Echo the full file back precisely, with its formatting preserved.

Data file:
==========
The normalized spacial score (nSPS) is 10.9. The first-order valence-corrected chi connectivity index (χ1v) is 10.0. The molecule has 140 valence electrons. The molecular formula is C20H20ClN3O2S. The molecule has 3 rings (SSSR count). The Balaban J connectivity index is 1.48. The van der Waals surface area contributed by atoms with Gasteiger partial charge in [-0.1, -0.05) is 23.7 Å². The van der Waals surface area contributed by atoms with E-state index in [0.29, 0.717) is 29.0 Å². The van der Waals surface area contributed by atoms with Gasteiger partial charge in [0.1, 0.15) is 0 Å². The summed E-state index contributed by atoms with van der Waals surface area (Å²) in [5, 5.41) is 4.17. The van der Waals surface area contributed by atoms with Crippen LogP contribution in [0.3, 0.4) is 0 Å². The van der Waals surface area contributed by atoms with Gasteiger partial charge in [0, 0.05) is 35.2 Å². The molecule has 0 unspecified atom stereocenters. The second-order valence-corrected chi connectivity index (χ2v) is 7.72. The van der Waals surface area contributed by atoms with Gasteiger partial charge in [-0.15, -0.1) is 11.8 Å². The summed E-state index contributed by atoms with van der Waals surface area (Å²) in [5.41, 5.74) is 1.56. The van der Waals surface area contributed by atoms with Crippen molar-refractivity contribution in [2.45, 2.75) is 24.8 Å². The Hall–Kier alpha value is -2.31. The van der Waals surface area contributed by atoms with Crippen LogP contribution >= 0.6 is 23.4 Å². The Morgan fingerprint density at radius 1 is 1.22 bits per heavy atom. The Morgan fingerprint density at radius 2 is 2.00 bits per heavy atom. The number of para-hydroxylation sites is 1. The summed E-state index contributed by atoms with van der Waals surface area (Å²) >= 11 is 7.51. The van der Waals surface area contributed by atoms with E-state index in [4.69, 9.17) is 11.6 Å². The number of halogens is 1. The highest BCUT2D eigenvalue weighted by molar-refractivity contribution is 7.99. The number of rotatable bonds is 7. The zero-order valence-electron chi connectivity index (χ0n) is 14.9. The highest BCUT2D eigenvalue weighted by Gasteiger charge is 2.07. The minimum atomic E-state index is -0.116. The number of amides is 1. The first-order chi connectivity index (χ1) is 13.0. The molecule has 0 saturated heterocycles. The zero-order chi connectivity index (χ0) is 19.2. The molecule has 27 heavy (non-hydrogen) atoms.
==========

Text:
The normalized spacial score (nSPS) is 10.9. The first-order valence-corrected chi connectivity index (χ1v) is 10.0. The molecule has 140 valence electrons. The molecular formula is C20H20ClN3O2S. The molecule has 3 rings (SSSR count). The Balaban J connectivity index is 1.48. The van der Waals surface area contributed by atoms with Gasteiger partial charge in [-0.1, -0.05) is 23.7 Å². The van der Waals surface area contributed by atoms with E-state index in [0.29, 0.717) is 29.0 Å². The van der Waals surface area contributed by atoms with Gasteiger partial charge in [0.1, 0.15) is 0 Å². The summed E-state index contributed by atoms with van der Waals surface area (Å²) in [5, 5.41) is 4.17. The van der Waals surface area contributed by atoms with Crippen LogP contribution in [0.3, 0.4) is 0 Å². The van der Waals surface area contributed by atoms with Gasteiger partial charge in [0, 0.05) is 35.2 Å². The molecule has 0 unspecified atom stereocenters. The second-order valence-corrected chi connectivity index (χ2v) is 7.72. The van der Waals surface area contributed by atoms with Gasteiger partial charge in [-0.15, -0.1) is 11.8 Å². The summed E-state index contributed by atoms with van der Waals surface area (Å²) in [5.41, 5.74) is 1.56. The van der Waals surface area contributed by atoms with Crippen molar-refractivity contribution in [2.45, 2.75) is 24.8 Å². The Hall–Kier alpha value is -2.31. The van der Waals surface area contributed by atoms with Crippen LogP contribution >= 0.6 is 23.4 Å². The Morgan fingerprint density at radius 1 is 1.22 bits per heavy atom. The Morgan fingerprint density at radius 2 is 2.00 bits per heavy atom. The number of para-hydroxylation sites is 1. The summed E-state index contributed by atoms with van der Waals surface area (Å²) >= 11 is 7.51. The van der Waals surface area contributed by atoms with E-state index in [4.69, 9.17) is 11.6 Å². The number of halogens is 1. The highest BCUT2D eigenvalue weighted by molar-refractivity contribution is 7.99. The number of rotatable bonds is 7. The zero-order valence-electron chi connectivity index (χ0n) is 14.9. The highest BCUT2D eigenvalue weighted by Gasteiger charge is 2.07. The minimum atomic E-state index is -0.116. The number of amides is 1. The first-order chi connectivity index (χ1) is 13.0. The molecule has 0 saturated heterocycles. The zero-order chi connectivity index (χ0) is 19.2. The molecule has 27 heavy (non-hydrogen) atoms.